HARRIS v NICKERSON [1873] -Advertisement a forthcoming auction sale does not amount to an offer to hold it. 4) Tender 5) Company prospectus


5) Statements of price in negotiations for the sale of land.

HARVEY v FARCEY [1893] H sent telegram to F: Will u sell us Bumper Hall Pen? Telegraph lowest cash price H telegraphed his response: We agree to buy BHP for 900 asked by u. Held: there was no contract

Rule: Only an addressee may accept the proposal A party accepting a proposal must be aware of its existence. A party who casually returns a lost property to its owner cannot legally claim a reward if he is unaware of it at the time but subsequently discovers the existence of an offer of rewards for its return.

R v CLARKE [1927]
The Western Australian Gov. offered a reward for information leading to the arrest and conviction of persons responsible for the murder of two police officers. Held: The claimed failed on the grounds that the information was given to clear himself and not in reliance on the offer of rewards.

S.2 (b) CA provides that when a person to whom the proposal is made signifies his assert thereto, the proposal is said to be accepted, a proposal when accepted becomes a promise. S.9 CA provides that, where the acceptance is made in words, the acceptance is expressed, where the acceptance is made other than in words, it is implied.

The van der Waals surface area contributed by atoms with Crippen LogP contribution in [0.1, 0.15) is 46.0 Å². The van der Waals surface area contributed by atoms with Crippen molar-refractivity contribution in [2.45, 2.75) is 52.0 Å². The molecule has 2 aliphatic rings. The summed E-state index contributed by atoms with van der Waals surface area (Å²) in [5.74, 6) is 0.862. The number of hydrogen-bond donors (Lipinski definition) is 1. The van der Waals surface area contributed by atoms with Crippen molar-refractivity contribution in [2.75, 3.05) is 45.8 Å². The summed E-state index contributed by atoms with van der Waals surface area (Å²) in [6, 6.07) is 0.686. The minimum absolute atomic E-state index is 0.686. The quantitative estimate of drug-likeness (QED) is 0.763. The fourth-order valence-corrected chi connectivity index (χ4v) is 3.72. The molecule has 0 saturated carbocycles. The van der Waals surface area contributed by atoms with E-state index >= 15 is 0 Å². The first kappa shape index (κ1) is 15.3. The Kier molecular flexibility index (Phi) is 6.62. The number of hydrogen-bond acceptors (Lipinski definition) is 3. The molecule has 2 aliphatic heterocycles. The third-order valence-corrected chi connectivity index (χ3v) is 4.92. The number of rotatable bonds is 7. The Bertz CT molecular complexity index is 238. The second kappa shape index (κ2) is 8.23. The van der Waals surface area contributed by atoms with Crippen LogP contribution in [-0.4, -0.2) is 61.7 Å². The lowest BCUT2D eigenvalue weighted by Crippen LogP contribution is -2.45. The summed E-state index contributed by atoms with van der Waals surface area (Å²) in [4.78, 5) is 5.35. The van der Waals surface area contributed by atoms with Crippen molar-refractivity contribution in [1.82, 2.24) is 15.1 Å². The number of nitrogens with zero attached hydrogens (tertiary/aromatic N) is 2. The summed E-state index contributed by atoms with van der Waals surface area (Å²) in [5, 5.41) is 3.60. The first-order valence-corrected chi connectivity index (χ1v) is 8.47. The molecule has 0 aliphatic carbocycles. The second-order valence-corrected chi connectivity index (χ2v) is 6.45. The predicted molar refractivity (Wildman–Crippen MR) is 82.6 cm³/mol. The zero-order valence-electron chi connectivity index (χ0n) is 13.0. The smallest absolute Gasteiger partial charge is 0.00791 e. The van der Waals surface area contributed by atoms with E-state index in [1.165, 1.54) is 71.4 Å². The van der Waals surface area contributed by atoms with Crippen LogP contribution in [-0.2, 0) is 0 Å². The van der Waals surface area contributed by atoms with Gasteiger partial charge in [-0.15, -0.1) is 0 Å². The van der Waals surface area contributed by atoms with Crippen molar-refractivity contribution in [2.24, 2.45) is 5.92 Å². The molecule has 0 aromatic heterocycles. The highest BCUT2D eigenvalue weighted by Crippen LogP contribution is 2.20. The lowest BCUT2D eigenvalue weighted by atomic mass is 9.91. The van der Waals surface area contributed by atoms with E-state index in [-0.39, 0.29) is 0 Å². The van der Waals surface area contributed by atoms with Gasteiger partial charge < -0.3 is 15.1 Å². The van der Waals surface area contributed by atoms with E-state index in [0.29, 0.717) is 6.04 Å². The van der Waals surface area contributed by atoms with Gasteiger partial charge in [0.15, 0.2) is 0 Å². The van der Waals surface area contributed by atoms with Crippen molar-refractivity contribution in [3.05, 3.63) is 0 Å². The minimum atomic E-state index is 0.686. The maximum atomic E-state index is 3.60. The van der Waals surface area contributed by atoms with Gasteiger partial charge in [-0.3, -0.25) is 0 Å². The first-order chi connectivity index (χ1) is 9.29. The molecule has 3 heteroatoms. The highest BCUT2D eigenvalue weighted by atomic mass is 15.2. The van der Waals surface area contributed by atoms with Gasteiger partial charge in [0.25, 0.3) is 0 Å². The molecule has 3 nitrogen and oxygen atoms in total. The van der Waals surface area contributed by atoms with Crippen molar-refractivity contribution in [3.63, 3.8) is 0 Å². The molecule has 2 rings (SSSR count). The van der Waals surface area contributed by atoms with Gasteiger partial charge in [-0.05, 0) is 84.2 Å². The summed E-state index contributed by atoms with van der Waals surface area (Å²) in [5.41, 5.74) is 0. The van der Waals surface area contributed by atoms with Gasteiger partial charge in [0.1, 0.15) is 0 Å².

S.7(a) CA provides that, acceptance must be absolute and unqualified. The acceptance must be made on exactly the same terms as proposed without modifications or variations. Any modifications or variations of the proposal does not constitute an acceptance but amounts to a counter-offer. It is treated as a rejection of the offer.

In the case of Hyde v Wrench (1840): June 6-defendant offered to sell his estate to the Plaintiff for 1,000. June 8plaintiff replied stating he was willing to buy at 950, defendant refused to sell. June 27 plaintiff wrote again offering to pay 1,000 as there was no contract formed. By making the counter offer the plaintiff had rejected the original offer on June 8, and is no longer able to accept it later.

However, a distinction needs to be drawn between a counter-offer and a request for further information. STEVENSON JAQUES & CO v MCLEAN [1880] HELD: there is no counter-offer but a mere inquiry which should have been answered and not treated as a rejection of the offer.


Acceptance-Subject to Contract it often happen that acceptance may be qualified by such common term as subject to contract or subject to a formal contract being drawn up by our solicitors. Under such circumstances the court is inclined to determine that there is no binding agreement until the contract as stipulated LOW KAR YIT v MOHD ISA [1963]